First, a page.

The government is committed to increasing the proportion of 25- to 34-year-old Australians with a qualification at bachelor level or above to 40 per cent by 2025. This is a credible benchmark that we should be striving for. Australia is actually slipping behind in the number of graduates we have. We are competing in a global world. In my seat I have a high proportion of people born overseas, the majority now coming in as skilled migrants from China and India. And that is terrific, in one space, but it is also a bit frightening when we are competing with so many terrific graduates from China and India and we are not training up our own. We should be training up our own. Many of these graduates, of course, are actually educated in my electorate, because they got their qualifications from Monash University—and that is a good thing too: overseas students have been a great benefit to my community and we want to ensure that we continue to have that opportunity for the benefits of our whole community of having that mix of ethnicities there.

But we need to be increasing the number of people going to university. Like many in this place I am a first-generation university graduate in my family. My parents did not get to go to university. As I have often said in this place, my mother got to go to university and I got to go to her graduation, but I was about 24 when she finally graduated from university. She put herself through part-time study. It was one of the proudest days of our family's life, my mum getting her degree. I think we need to be encouraging people and understanding that education is lifelong—it doesn't end. We need to recognise that people come in and out and train. And one of the great things about the TAFE sector is encouraging people to also take up those qualifications at an older age.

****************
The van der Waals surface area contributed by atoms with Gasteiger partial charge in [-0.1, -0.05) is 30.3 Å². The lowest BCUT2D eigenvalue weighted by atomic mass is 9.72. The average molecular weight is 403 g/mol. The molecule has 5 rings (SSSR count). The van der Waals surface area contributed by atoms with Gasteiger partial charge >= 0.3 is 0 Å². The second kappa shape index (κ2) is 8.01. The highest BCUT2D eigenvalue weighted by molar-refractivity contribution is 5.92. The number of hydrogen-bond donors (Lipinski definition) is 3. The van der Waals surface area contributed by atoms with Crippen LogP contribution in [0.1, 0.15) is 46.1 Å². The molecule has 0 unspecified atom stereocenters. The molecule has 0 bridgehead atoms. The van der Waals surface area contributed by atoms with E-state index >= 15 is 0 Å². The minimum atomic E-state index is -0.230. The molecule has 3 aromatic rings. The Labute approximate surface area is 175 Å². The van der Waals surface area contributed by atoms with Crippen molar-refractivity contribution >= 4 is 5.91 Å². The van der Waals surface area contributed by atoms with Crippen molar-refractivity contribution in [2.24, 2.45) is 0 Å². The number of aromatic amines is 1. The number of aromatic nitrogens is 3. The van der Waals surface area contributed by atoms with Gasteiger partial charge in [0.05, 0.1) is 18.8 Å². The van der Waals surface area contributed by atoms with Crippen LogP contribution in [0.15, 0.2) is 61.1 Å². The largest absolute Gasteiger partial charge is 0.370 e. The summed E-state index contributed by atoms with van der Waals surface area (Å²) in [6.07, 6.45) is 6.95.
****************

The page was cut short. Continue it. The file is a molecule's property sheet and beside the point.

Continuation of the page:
Education is also fundamental to ensuring that Australia is participating fully and benefiting from the global knowledge economy. The economy of the future will require more Australians to be degree-qualified. Demand for professional managers and community and professional services is high and growing. More professionally qualified people will be needed in the future—for instance, in health care, engin­eering and mining. Education is also vitally nationally important and, as I have described, particularly in my electorate. It is also the heart of the economy in my electorate. More people who live in my electorate are actually employed within the higher education sector than across the board. Not only do I have significant higher education institutions; I have very large government and non-government schools. A large proportion of my electorate is highly educated and they very much value the notion of higher education. As they often say in places, I have more PhDs per square metre in my seat than most people can deal with! But I think this is a terrific thing, and it really highlights the need for more people to be taking up qualifications.